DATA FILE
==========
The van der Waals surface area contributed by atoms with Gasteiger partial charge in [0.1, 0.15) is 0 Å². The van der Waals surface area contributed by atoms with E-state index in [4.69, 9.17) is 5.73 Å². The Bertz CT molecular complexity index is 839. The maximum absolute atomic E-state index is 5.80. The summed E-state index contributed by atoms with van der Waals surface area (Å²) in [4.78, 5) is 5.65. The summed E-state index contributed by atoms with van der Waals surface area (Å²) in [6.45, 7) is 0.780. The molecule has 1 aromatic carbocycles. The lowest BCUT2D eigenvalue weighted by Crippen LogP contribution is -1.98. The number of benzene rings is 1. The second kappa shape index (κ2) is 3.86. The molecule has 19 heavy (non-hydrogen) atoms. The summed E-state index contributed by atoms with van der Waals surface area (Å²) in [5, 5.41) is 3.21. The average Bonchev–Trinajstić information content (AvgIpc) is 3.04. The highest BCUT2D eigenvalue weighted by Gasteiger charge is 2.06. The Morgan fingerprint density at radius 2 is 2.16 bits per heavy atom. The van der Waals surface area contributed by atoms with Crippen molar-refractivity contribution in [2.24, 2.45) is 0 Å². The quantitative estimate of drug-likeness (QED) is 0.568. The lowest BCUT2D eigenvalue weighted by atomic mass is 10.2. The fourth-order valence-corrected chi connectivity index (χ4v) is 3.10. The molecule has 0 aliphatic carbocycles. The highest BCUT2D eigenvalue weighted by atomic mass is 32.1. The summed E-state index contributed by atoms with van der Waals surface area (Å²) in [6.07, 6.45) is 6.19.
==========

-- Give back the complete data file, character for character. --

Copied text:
The van der Waals surface area contributed by atoms with Gasteiger partial charge in [0.1, 0.15) is 0 Å². The van der Waals surface area contributed by atoms with E-state index in [4.69, 9.17) is 5.73 Å². The Bertz CT molecular complexity index is 839. The maximum absolute atomic E-state index is 5.80. The summed E-state index contributed by atoms with van der Waals surface area (Å²) in [4.78, 5) is 5.65. The summed E-state index contributed by atoms with van der Waals surface area (Å²) in [6.45, 7) is 0.780. The molecule has 1 aromatic carbocycles. The lowest BCUT2D eigenvalue weighted by Crippen LogP contribution is -1.98. The number of benzene rings is 1. The second kappa shape index (κ2) is 3.86. The molecule has 19 heavy (non-hydrogen) atoms. The summed E-state index contributed by atoms with van der Waals surface area (Å²) in [5, 5.41) is 3.21. The average Bonchev–Trinajstić information content (AvgIpc) is 3.04. The highest BCUT2D eigenvalue weighted by Gasteiger charge is 2.06. The Morgan fingerprint density at radius 2 is 2.16 bits per heavy atom. The van der Waals surface area contributed by atoms with Crippen molar-refractivity contribution in [2.24, 2.45) is 0 Å². The quantitative estimate of drug-likeness (QED) is 0.568. The lowest BCUT2D eigenvalue weighted by atomic mass is 10.2. The fourth-order valence-corrected chi connectivity index (χ4v) is 3.10. The molecule has 0 aliphatic carbocycles. The highest BCUT2D eigenvalue weighted by atomic mass is 32.1. The summed E-state index contributed by atoms with van der Waals surface area (Å²) in [6.07, 6.45) is 6.19.